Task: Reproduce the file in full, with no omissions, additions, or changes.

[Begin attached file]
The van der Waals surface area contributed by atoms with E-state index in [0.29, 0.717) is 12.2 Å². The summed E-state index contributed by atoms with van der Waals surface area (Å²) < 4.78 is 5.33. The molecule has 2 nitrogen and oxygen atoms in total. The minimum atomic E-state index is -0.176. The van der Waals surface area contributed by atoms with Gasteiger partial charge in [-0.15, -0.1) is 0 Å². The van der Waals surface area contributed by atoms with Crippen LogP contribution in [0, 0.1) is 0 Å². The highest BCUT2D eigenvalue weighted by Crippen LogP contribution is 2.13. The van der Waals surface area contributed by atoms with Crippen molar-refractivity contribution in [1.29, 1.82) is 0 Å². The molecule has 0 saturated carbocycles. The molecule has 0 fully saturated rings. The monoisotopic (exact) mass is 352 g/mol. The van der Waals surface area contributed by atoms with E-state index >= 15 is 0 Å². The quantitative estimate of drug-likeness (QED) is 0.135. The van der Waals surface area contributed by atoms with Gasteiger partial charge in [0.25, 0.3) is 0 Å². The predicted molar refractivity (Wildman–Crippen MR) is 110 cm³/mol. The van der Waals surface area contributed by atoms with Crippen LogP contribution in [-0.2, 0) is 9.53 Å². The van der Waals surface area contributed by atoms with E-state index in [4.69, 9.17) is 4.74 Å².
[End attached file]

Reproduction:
The van der Waals surface area contributed by atoms with E-state index in [0.29, 0.717) is 12.2 Å². The summed E-state index contributed by atoms with van der Waals surface area (Å²) < 4.78 is 5.33. The molecule has 2 nitrogen and oxygen atoms in total. The minimum atomic E-state index is -0.176. The van der Waals surface area contributed by atoms with Gasteiger partial charge in [-0.15, -0.1) is 0 Å². The van der Waals surface area contributed by atoms with Crippen LogP contribution in [0, 0.1) is 0 Å². The highest BCUT2D eigenvalue weighted by Crippen LogP contribution is 2.13. The van der Waals surface area contributed by atoms with Crippen molar-refractivity contribution in [1.29, 1.82) is 0 Å². The molecule has 0 saturated carbocycles. The molecule has 0 fully saturated rings. The monoisotopic (exact) mass is 352 g/mol. The van der Waals surface area contributed by atoms with E-state index >= 15 is 0 Å². The quantitative estimate of drug-likeness (QED) is 0.135. The van der Waals surface area contributed by atoms with Gasteiger partial charge in [0.25, 0.3) is 0 Å². The predicted molar refractivity (Wildman–Crippen MR) is 110 cm³/mol. The van der Waals surface area contributed by atoms with Crippen LogP contribution in [-0.2, 0) is 9.53 Å². The van der Waals surface area contributed by atoms with E-state index in [4.69, 9.17) is 4.74 Å².